Two Key TX House Races Head to Expensive and Unnecessary Runoff Elections

Created: 07 March, 2024
Updated: 12 March, 2024
4 min read

Photo Credit: Enrique Macias on Unsplash


Two US House primaries in Texas are headed for runoffs in May. Voters who are already exhausted with the political process will be asked to go to the polls in elections that historically draw in half of the primary's turnout -- which was abysmally low in 2024.

Advocates for nonpartisan voting reform say there is a solution to prevent unnecessarily expensive elections in Texas and other states that use runoff systems: Consider an alternative voting method like ranked choice voting and nonpartisan primary reform.

The Elections Headed for Runoff

None of the Republican candidates who ran in the primaries for the 12th congressional district and the 23rd district were able to garner enough votes to avoid a May runoff. Here is what Roll Call has to say about the race in TX-12:

"State Rep. Craig Goldman, chairman of the Republican caucus in the state House, and investor John O’Shea, who was endorsed by state Attorney General Ken Paxton, will meet in a runoff after finishing ahead of three rivals in the battle for the Republican nomination to the seat left open by Republican Rep. Kay Granger’s retirement."

And the 23rd:

"Republican Rep. Tony Gonzales, who supported a bipartisan gun safety bill after a mass shooting at a school in Uvalde in his 23rd District, must win a runoff to keep his seat. He will face off in May against Brandon Herrera, a YouTube personality and Second Amendment activist."

Due to how the districts are drawn and the use of partisan primaries, one of these districts -- specifically TX-12 -- will be decided outright in May. Whoever wins the Republican primary runoff is all but guaranteed to win in November.

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The Cook Political Report has the 12th district at a Partisan Voting Index of R+12. Retiring congresswoman Kay Granger won re-election in 2022 with 64% of the vote. Trump carried the district in 2020 with 58.2% of the vote.

A little over 12% of the registered voting population in Texas participated in the 2024 GOP primaries, and while this is the statewide total, reports indicate that total turnout in TX-12 saw a substantial drop compared to the 2020 primaries.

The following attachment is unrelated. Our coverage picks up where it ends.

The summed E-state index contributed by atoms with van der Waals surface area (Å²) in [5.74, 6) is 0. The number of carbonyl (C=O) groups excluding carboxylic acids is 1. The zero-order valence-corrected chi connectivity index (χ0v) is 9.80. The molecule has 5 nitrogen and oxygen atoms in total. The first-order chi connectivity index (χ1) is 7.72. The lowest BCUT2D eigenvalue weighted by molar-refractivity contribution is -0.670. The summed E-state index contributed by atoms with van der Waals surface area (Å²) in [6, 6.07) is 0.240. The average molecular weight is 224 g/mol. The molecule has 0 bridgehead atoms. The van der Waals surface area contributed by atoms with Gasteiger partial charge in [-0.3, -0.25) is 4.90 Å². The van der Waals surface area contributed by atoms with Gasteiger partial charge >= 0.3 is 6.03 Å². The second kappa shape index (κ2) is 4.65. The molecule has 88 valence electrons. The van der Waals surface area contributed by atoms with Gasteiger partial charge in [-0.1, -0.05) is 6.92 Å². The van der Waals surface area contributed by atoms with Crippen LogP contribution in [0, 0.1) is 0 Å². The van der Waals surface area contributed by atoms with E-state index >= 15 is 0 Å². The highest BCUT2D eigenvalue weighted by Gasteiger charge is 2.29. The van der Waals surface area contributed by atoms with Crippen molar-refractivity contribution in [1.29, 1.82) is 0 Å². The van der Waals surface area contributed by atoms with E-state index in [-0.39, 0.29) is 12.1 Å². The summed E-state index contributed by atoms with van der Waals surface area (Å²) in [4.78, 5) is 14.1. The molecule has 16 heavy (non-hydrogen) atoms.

The general rule for runoffs is take the turnout in primaries and cut it in half. This will likely be the turnout in May, which means the candidate who all but secures their electoral victory ahead of November will win with a percentage of voters that falls in the single digits.

It wouldn't be the first time this has happened in Texas. US Sen. Ted Cruz owes his incumbency to a low-turnout primary runoff in 2012. He lost the primary election but garnered enough votes to force a runoff and benefited from the lower turnout.

Incumbency would likely help US Rep. Tony Gonzalez to some extent in the 23rd District, but he has to turnout supporters in May and his district is in a region of Texas that also saw a notable drop in turnout compared to the 2020 presidential cycle.

Fortunately for district voters, the 23rd has long been one of the few districts in the Lone Star State considered competitive. Even though the GOP nominee will end up being selected with a marginal percentage of the registered voting population, November will come down to which side is more successful turning out the vote.

There Are Better Alternatives to Primary Runoff Elections

Advocates of nonpartisan election reform, particularly supporters of ranked choice voting, assert that election runoffs are unnecessary and expensive -- especially when there are alternative voting methods that can determine a majority winner when a higher percentage of voters participate.

Back in 2022, Ranked Choice Voting for Texas released data that showed that Texas could save $6 million on runoff elections if the state switched to ranked choice voting in primary elections. 

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“Texas taxpayers are paying more money to make fewer people’s voices count. Ranked choice voting would solve the problem of expensive, low-turnout primary runoffs and a drawn-out campaign season,” said Harriet Wasserstrum, chair of Ranked Choice Voting for Texas. 

Ranked choice voting allows voters to rank candidates in order of preference.  First choices are counted. If no candidate gets over 50% of first-choice selections, an instant runoff is held that eliminates the last place candidate and applies their voters’ next choices to the results.

This process repeats until a single candidate has a majority of the vote.

Switching to a new voting method would ensure winners are decided in the primary, which may not have a high turnout, but it is significantly higher than runoff elections held 3 months later when voters want a brief reprieve from politics ahead of the general election.

We are talking about an electorate that is already exhausted with the 2024 cycle, the nonstop partisan warfare between the Republican and Democratic Parties, and the lack of change in the candidates they are given. 

Voter participation largely comes down to perceived incentive. If voters don't like their limited options, there is little incentive to participate. This is why on top of RCV, Texas should consider nonpartisan primary reform.

Having all candidates and voters participate on a single primary ballot, while also allowing voters to rank their choices, maximizes the incentive for candidates to appeal to a broader segment of the voting population -- which would in turn incentivize more voters to participate.

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